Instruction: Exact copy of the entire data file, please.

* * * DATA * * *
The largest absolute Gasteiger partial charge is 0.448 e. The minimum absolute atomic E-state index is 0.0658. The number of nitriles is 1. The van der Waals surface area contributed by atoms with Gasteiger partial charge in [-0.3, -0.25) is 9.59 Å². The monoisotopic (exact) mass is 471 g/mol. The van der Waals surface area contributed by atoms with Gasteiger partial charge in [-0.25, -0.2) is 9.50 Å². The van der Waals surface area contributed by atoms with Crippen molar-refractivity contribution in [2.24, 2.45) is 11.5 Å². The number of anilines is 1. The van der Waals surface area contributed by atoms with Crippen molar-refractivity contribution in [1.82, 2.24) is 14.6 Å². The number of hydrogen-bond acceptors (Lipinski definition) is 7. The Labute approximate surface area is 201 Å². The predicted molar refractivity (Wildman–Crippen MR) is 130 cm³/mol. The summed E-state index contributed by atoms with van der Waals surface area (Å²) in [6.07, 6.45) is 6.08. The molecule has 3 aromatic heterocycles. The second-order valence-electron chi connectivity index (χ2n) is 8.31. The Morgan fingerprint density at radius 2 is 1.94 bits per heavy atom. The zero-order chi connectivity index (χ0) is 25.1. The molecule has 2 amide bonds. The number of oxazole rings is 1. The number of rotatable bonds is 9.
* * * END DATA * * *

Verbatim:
The largest absolute Gasteiger partial charge is 0.448 e. The minimum absolute atomic E-state index is 0.0658. The number of nitriles is 1. The van der Waals surface area contributed by atoms with Gasteiger partial charge in [-0.3, -0.25) is 9.59 Å². The monoisotopic (exact) mass is 471 g/mol. The van der Waals surface area contributed by atoms with Gasteiger partial charge in [-0.25, -0.2) is 9.50 Å². The van der Waals surface area contributed by atoms with Crippen molar-refractivity contribution in [2.24, 2.45) is 11.5 Å². The number of anilines is 1. The van der Waals surface area contributed by atoms with Crippen molar-refractivity contribution in [1.82, 2.24) is 14.6 Å². The number of hydrogen-bond acceptors (Lipinski definition) is 7. The Labute approximate surface area is 201 Å². The predicted molar refractivity (Wildman–Crippen MR) is 130 cm³/mol. The summed E-state index contributed by atoms with van der Waals surface area (Å²) in [6.07, 6.45) is 6.08. The molecule has 3 aromatic heterocycles. The second-order valence-electron chi connectivity index (χ2n) is 8.31. The Morgan fingerprint density at radius 2 is 1.94 bits per heavy atom. The zero-order chi connectivity index (χ0) is 25.1. The molecule has 2 amide bonds. The number of oxazole rings is 1. The number of rotatable bonds is 9.